The Australian Communications and Media Authority (ACMA) will formally consider the new Telecommunications Consumer Protection (TCP) code at a meeting tomorrow, but has indicated that more work needs to be done to meet its expectations.
The code was revised by the Communications Alliance, which represents more than 100 telecommunications businesses, after receiving a plague of customer complaints that concerned the communications watchdog. The revised version aims to simplify telecommunications advertising, mobile plans and bills, and to provide more information in order to prevent so-called "bill shock". It was submitted to the ACMA in February, after two years of development.
Speaking at the Communications Alliance 2012 Summit in Sydney this morning, ACMA chair Chris Chapman said that the revised code has improved significantly over the two years following the release of the ACMA's "Reconnecting the Customer" report, particularly around complaints handling. He said that the ACMA would consider the revised code at a meeting tomorrow, but that his personal view is that there are still a number of improvements that need to be made.
"My view, without pre-empting the decision of the authority, [is that] the [Communications Alliance] has made a good fist at meeting the principles of the Australian standard," he said.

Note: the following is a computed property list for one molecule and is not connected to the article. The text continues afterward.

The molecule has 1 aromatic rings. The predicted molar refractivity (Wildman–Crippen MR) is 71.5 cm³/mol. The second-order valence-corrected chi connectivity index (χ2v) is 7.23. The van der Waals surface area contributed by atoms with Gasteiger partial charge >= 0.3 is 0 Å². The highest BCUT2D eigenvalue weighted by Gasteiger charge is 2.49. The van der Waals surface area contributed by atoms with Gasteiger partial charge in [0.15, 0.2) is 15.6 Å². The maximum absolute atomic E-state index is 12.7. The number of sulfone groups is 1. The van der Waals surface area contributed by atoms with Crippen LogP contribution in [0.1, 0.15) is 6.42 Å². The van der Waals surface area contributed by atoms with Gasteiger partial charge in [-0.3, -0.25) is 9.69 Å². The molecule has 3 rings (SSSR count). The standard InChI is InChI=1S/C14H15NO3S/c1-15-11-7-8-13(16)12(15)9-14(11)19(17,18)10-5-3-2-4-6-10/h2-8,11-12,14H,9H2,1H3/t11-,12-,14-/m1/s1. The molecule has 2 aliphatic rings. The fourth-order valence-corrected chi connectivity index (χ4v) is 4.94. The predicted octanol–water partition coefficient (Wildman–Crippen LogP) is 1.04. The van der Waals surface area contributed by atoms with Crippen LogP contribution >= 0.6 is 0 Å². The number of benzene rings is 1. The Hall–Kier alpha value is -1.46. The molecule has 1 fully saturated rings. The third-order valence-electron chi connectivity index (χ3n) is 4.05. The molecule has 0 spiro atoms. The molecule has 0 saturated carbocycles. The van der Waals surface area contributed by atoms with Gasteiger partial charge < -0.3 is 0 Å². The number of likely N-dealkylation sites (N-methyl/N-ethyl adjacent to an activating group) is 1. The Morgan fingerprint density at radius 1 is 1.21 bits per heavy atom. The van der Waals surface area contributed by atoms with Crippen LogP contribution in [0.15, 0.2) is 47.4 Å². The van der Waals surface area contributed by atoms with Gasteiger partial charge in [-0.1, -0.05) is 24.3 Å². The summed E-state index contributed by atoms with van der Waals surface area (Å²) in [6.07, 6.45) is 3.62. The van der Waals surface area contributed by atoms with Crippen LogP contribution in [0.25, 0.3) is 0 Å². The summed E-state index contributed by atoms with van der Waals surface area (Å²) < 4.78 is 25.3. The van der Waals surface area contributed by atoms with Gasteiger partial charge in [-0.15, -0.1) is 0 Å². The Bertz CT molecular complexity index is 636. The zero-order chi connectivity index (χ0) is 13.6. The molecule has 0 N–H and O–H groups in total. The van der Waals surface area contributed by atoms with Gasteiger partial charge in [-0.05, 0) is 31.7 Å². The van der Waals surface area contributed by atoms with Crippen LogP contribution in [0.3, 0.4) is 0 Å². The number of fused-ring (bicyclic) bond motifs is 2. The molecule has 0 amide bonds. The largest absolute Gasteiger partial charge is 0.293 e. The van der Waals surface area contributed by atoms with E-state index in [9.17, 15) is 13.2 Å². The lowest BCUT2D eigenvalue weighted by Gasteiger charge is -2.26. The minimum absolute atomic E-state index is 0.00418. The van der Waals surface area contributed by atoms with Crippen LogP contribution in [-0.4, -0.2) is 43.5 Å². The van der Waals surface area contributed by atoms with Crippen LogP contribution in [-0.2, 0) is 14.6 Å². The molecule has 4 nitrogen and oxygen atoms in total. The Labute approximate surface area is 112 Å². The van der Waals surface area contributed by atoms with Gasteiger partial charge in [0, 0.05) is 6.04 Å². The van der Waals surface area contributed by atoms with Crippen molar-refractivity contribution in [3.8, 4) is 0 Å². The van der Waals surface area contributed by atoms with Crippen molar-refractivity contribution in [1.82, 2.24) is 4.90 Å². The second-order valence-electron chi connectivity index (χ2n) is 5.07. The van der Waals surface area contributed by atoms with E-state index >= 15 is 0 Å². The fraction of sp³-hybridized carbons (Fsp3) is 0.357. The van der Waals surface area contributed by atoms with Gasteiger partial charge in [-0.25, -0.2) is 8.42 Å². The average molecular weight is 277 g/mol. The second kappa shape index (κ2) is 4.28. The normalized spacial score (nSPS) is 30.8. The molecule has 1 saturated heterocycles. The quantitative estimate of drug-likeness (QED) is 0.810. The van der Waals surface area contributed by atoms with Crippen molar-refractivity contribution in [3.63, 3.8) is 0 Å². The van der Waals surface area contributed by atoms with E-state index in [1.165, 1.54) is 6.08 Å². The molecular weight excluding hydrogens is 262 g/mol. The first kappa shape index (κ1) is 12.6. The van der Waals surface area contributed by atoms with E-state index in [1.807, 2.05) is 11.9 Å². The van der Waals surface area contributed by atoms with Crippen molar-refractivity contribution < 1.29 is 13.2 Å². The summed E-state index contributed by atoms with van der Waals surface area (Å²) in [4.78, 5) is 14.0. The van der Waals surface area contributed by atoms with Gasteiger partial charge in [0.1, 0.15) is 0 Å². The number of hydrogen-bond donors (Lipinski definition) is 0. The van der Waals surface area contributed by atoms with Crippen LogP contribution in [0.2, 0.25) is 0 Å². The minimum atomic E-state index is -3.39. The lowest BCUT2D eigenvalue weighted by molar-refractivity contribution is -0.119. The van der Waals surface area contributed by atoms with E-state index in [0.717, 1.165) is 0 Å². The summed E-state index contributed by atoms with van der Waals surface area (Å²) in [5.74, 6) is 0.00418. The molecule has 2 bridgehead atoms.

"However, the change in the remaining three big ticket areas that the ACMA formally required [the Communications Alliance] to improve — and they were advertising, the presale information and the expenditure usage tools — has been to date less impressive."
These parts of the code, he said, do not shape up against the terms that were presented to the Communications Alliance by the ACMA.
At the summit yesterday, Communications Alliance CEO John Stanton said that since lodging the TCP code in February, the alliance has been approached to make even more changes to the code to comply with the wishes of the ACMA and the Australian Competition and Consumer Commission (ACCC), and is in the process of again redrafting the code.
Stanton said that the code already includes a number of the requirements that the ACMA wants, such as displaying unit pricing in broadband plan ads and increasing the size of critical plan information, and — on the request of the ACCC — the code now also has a name-and-shame clause that will out telcos that have breached the code.
Stanton said that the alliance wants to have industry complying with the new code by 1 July, planning an official launch of the code for 1 August.
Following the additional changes, Stanton said that the ACMA should have no problem with the code.
"There is now no rational reason why we shouldn't be able to get the code registered by the ACMA," he said.
"It is a very, very good document."